Novel atomizer source
High Performance Liquid Chromatography/Mass Spectrometry analysis of real-world biological substances in difficult matrices is often presented with problems with low signal to noise ratio, high limits of detection etc. To overcome this, expensive or difficult preparation or expensive technologies have to be used, raising the cost in time and money for such analyses. The scientists at the University of Tartu have devised a new and improved design for an electrospray inlet source nebulizer for an HPLC-MS interface that offers significant gain of signal, a raise in signal quality and a greater suppression of matrix effect as compared to ordinary atomizers at a lower costs.
Spray atomizers are used in analytical chemistry to bring a liquid sample into gas phase so that it can be brought into the analysis region of a measuring device without too much of the solvent/eluent disturbing or masking the analytical signal. The critical parameters here are droplet size and ionization efficiency, which have an effect on the vaporization ratio of the droplets, etc.
There exists a wide range of applications in analytical chemistry where an atomizing interface is necessary. Case in point – electrospray ionization sources in LC/MS systems. These applications are often related to detecting traces of biological (and bio-similar) substances from difficult matrices such as water from natural sources, fruit and tissue. The problems with those are the complex interactions between the multitude of substances in the sample and the behaviour and characteristics of the analyte itself which tend to mask the signal and make an accurate analysis difficult.
The team has modified a standard injection atomizer system design to enhance the atomization by introducing another stream of gas into the nozzle via a concentric array of capillaries (see more in international patent application no. WO2012146979). The exact geometry of the arrangement is the key here to obtain the smallest droplets (see Figure 1).
Intermittent concentric conical jets of gas and eluent combine to generate a so-called nano-mist that exhibits easier ionization and quicker vaporization which in turn results in a greater sensitivity of the detector. The atomizer can be used in many different liquid-vacuum interfaces, such as electrospray ionization sources (ESI), atmospheric-pressure ionisation sources (APCI), atmospheric- pressure photoionization sources (APPI), and the like in LC/MS systems. Of these, ESI are most used and versatile, being the de-facto standard in LC-MS interfaces in analysing biological matrixes, water etc.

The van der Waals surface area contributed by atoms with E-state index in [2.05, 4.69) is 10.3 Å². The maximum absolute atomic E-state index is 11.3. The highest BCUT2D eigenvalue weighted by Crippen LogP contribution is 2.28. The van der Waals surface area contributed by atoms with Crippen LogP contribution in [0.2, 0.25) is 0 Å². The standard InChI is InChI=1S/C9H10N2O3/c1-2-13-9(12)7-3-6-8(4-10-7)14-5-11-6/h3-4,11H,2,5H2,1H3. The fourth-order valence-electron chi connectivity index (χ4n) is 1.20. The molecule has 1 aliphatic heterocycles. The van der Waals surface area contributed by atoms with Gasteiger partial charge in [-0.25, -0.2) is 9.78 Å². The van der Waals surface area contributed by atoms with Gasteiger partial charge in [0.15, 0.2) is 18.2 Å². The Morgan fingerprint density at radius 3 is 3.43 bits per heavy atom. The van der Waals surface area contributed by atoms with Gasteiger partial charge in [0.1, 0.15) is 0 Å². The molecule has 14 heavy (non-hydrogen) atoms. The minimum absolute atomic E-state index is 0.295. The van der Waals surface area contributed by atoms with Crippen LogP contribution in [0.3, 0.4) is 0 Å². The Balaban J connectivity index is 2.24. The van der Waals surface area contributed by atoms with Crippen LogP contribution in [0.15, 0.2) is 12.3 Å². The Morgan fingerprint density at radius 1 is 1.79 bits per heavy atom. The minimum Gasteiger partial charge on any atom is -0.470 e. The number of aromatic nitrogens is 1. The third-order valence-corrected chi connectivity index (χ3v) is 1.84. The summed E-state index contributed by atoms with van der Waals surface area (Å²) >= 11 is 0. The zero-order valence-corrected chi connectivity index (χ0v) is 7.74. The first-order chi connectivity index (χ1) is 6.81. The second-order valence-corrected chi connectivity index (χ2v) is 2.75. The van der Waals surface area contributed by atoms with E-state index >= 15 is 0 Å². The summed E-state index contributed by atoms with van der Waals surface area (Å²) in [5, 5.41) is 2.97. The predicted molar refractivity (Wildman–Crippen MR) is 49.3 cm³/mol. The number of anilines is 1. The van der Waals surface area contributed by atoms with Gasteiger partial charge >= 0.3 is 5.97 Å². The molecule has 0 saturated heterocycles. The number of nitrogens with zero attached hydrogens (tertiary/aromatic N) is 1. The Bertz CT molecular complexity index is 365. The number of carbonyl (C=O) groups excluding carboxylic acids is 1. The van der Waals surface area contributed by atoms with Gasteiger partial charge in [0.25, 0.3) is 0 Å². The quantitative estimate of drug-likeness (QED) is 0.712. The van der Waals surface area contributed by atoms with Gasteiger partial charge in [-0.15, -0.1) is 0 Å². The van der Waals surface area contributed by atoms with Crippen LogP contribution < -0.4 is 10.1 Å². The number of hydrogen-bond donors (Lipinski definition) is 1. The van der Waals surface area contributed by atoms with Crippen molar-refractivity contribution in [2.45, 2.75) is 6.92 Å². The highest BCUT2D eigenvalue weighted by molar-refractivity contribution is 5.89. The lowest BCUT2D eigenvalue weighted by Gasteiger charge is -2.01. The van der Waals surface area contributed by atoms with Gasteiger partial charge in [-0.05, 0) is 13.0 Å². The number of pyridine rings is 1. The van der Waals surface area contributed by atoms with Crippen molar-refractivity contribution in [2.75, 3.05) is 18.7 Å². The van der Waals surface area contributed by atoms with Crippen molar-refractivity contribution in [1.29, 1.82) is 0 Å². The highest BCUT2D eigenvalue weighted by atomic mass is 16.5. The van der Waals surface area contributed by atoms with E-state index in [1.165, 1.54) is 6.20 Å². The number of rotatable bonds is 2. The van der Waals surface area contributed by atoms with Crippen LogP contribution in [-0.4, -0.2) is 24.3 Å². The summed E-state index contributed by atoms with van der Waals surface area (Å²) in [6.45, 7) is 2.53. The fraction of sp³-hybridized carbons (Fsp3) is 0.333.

This comparatively low-tech solution allows keeping any production and application costs low. By optimizing the gas flow in the capillaries one can easily regulate the detector signal-to-noise ratio to suit the sensitivity to the specific analyte while suppressing other signals. The system has been tested with some of the most common pesticides (Carbendazime, Thiabendazole, Imazalil, Methiocarbin) in some of the most difficult matrices, e.g. garlic and onion. Tests with standard Agilent LC-MS systems have shown up to a 10x lower limit of detection, and up to 50% less signal suppression from matrix effect.
We offer a licensing and/or development cooperation model to develop the technology into a product or a part of one. The expected outcome is an enhanced atomizer as a modification to an existing system, a feature in a new system or a standalone (e.g. third party) upgrade suitable for selected systems, showing comparable or better results to competing, more expensive options.
The principles of managing IP generated during such a cooperation is open for discussion with licensing and assignment options available. Usually, UT would retain publication rights for research results with a 30 day refusal period for the commercial partner for any sensitive material
The team behind the technology at the University of Tartu consists of specialists in the relevant areas, covering fields from analytical chemistry, LC-MS to fluidics. The head of the team is Anneli Kruve, Ph.D., with Koit Herodes, Ph.D., Ivo Leito, Ph.D, Rünno Lõhmus, Ph.D. and Ants Lõhmus, Ph.D. providing their expertise in their respective fields of expertise.
The team has significant scientific merit as well as experience in offering Contract Research services to companies.
Electrospray, high performance liquid chromatography, mass-spectrometry, LC-MS, Mass spectroscopy, Ions, Nebulize, Mass Analyzer, Ionisation, Capillary, Nebulise, Spray, Ionization, Duct, Effluent, Inject, Atomize, Conduit, Emit, Atomise, Analyte, Cone.